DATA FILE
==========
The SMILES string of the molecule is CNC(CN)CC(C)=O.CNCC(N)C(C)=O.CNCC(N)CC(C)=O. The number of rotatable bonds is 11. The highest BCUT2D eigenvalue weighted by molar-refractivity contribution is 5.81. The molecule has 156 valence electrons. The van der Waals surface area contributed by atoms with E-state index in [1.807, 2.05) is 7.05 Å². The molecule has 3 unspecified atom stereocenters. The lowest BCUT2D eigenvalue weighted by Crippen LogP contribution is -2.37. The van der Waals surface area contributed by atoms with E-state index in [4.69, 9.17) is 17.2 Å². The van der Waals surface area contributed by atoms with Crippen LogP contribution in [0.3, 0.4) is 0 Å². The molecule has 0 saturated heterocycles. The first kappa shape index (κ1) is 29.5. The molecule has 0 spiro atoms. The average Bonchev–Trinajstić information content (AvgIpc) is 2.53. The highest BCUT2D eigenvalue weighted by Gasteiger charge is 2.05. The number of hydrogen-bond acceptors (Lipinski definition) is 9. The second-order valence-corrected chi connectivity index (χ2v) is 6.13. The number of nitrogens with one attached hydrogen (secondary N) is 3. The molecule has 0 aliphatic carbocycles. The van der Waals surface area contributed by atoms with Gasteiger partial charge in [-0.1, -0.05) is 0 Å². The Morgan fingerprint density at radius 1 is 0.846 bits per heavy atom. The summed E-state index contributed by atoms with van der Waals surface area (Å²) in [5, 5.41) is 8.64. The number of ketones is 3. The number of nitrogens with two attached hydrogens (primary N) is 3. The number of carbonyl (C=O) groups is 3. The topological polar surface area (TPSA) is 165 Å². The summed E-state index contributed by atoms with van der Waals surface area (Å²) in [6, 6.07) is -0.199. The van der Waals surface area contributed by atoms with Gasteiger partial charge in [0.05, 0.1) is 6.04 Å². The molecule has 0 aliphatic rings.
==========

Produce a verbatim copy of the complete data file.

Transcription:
The SMILES string of the molecule is CNC(CN)CC(C)=O.CNCC(N)C(C)=O.CNCC(N)CC(C)=O. The number of rotatable bonds is 11. The highest BCUT2D eigenvalue weighted by molar-refractivity contribution is 5.81. The molecule has 156 valence electrons. The van der Waals surface area contributed by atoms with E-state index in [1.807, 2.05) is 7.05 Å². The molecule has 3 unspecified atom stereocenters. The lowest BCUT2D eigenvalue weighted by Crippen LogP contribution is -2.37. The van der Waals surface area contributed by atoms with E-state index in [4.69, 9.17) is 17.2 Å². The van der Waals surface area contributed by atoms with Crippen LogP contribution in [0.3, 0.4) is 0 Å². The molecule has 0 saturated heterocycles. The first kappa shape index (κ1) is 29.5. The molecule has 0 spiro atoms. The average Bonchev–Trinajstić information content (AvgIpc) is 2.53. The highest BCUT2D eigenvalue weighted by Gasteiger charge is 2.05. The number of hydrogen-bond acceptors (Lipinski definition) is 9. The second-order valence-corrected chi connectivity index (χ2v) is 6.13. The number of nitrogens with one attached hydrogen (secondary N) is 3. The molecule has 0 aliphatic carbocycles. The van der Waals surface area contributed by atoms with Gasteiger partial charge in [-0.1, -0.05) is 0 Å². The Morgan fingerprint density at radius 1 is 0.846 bits per heavy atom. The summed E-state index contributed by atoms with van der Waals surface area (Å²) in [5, 5.41) is 8.64. The number of ketones is 3. The number of nitrogens with two attached hydrogens (primary N) is 3. The number of carbonyl (C=O) groups is 3. The topological polar surface area (TPSA) is 165 Å². The summed E-state index contributed by atoms with van der Waals surface area (Å²) in [6, 6.07) is -0.199. The van der Waals surface area contributed by atoms with Gasteiger partial charge in [0.05, 0.1) is 6.04 Å². The molecule has 0 aliphatic rings.